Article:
Lawsuit accuses car industry of inflating prices
CTV.ca News Staff
Published Wednesday, September 26, 2007 10:57PM EDT
A class-action lawsuit launched in Toronto accuses major automakers and dealers of violating competition and consumer protection laws by conspiring to artificially inflate car prices in Canada.
Juroviesky and Ricci LLP have filed the suit in Ontario Superior Court.
Lawyer Henry Juroviesky told CTV.ca on Wednesday that prices are being inflated by automakers that tell U.S. dealers not to sell to Canadians.
"They dissuade and threaten their dealers from selling...(Canadians) cars," said Juroviesky.
"What that does is artificially inflate the prices of cars in Canada -- it does not allow the prices to fall to their natural level."
Bruce Cran, president of the Consumers' Association of Canada, said he hopes the lawsuit will inspire tougher laws to protect prospective buyers.
"I think we need laws with teeth to stop this stuff from going on," he told CTV News.
Juroviesky denounced dealer tactics, such as voiding warranties, used to stop cross-border shoppers.
"If a car in Canada is sold for $35,000, and you could go to Buffalo, New York and buy it for $25,000, then according to the natural rules of competition the price in Canada should fall to avoid you from going to Buffalo," said Juroviesky.
He said transportation costs should be the only add-on for cars sold in Canada.
Juroviesky said he got involved in the lawsuit after working with a company that helps Canadian auto dealers go to the U.S. to finance cars.
"The dealers came back and said 'We cannot get our hands on new cars,'" he said. "We started investigating why and we saw that the auto manufacturers have put these impediments in front of Canadians to... keep their prices higher."
Dealers in the past have used the large gap between the Canadian dollar and U.S. greenback to justify the higher prices in Canada, said Juroviesky.
"Now that the dollar is at parity they can't use that cloud... to mask what they're doing," he said.
Meanwhile, class-action suits in the U.S. -- launched in 2003 against automakers and dealer organizations -- are currently being heard in a court in Maine.
The lawsuits -- which came at a time when the Canadian dollar was valued in the 65-cent US range -- were launched after Americans crossing the border to buy cars were denied warranty coverage.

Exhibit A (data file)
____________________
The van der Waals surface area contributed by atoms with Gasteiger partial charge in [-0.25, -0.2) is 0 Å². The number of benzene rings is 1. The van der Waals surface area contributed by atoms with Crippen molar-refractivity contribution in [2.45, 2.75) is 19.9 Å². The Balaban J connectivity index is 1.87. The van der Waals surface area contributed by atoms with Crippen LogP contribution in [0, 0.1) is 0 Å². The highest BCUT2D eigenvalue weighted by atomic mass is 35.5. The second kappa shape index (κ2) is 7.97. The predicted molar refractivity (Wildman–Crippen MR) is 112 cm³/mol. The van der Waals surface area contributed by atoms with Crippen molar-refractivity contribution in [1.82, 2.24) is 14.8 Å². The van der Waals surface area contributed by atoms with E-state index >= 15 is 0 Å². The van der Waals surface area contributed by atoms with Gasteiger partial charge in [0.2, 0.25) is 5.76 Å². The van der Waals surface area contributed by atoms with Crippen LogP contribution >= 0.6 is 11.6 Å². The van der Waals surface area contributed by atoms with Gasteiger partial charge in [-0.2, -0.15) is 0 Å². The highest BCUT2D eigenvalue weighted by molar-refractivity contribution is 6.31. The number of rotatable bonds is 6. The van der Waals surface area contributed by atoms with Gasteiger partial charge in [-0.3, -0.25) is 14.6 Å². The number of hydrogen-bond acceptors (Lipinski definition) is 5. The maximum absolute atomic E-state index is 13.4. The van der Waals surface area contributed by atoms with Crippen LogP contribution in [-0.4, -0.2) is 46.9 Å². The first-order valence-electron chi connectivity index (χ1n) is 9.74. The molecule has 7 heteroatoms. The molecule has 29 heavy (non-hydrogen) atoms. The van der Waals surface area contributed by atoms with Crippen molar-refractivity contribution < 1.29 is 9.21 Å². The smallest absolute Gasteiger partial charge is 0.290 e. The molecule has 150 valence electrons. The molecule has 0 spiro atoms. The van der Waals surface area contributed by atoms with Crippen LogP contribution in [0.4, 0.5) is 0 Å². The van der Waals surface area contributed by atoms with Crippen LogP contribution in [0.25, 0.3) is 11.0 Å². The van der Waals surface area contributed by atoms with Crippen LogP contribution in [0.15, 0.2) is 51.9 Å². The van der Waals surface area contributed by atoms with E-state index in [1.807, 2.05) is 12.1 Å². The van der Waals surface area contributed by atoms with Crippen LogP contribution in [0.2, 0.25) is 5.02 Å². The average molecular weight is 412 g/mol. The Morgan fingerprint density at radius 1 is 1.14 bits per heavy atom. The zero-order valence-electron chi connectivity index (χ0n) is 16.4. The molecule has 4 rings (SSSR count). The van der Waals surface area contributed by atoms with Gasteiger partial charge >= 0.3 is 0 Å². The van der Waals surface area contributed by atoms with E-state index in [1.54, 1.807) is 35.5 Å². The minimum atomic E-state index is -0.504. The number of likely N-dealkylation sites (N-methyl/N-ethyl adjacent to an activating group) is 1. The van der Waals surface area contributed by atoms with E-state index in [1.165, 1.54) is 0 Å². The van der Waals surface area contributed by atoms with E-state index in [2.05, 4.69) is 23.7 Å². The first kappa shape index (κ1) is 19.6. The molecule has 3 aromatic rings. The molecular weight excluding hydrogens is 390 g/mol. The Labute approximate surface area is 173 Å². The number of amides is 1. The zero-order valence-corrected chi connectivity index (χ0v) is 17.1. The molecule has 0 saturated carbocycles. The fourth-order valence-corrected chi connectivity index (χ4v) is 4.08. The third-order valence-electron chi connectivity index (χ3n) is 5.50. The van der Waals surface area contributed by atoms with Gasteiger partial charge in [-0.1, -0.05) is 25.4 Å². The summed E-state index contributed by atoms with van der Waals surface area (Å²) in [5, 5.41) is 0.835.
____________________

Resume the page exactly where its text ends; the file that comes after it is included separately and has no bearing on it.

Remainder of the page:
The lawsuits argue that the failure to honour warranties denied Americans the benefits of lower prices.
Juroviesky said it will take about nine months to find out if the lawsuit his firm filed will be certified. If it is, the lawsuit will include all people that bought or leased cars in Canada from 2005 to 2007.
The statement of claim names as defendants:
General Motors Corp., General Motors of Canada Ltd., American Honda Motor Co. Inc., Honda Canada Inc., Chrysler Canada Inc., Chrysler LLC, Nissan North America Inc., Nissan Canada Inc., along with the Canadian Automobile Dealers Association and the National Automobile Dealers Association in the United States.
The firm also plans to add Toyota and Ford, including their Canadian units, once it has signed up representative plaintiffs for each one.
Still, a recent study that compared car sales on both sides of the border found that price gaps are narrowing.
"In all of our 'popular' segments ... the price gap between Canada and the U.S. narrowed in 2007," said industry analyst Dennis DesRosiers, who compiled the study.
The segments include subcompact and compact cars, compact sport utility vehicles, minivans and full-sized pickup trucks which, combined, represent two-thirds of the vehicles Canadians buy annually.
However, major gaps do still exist for luxury sports car buyers -- where buying in the U.S. could mean an average savings of $14,000.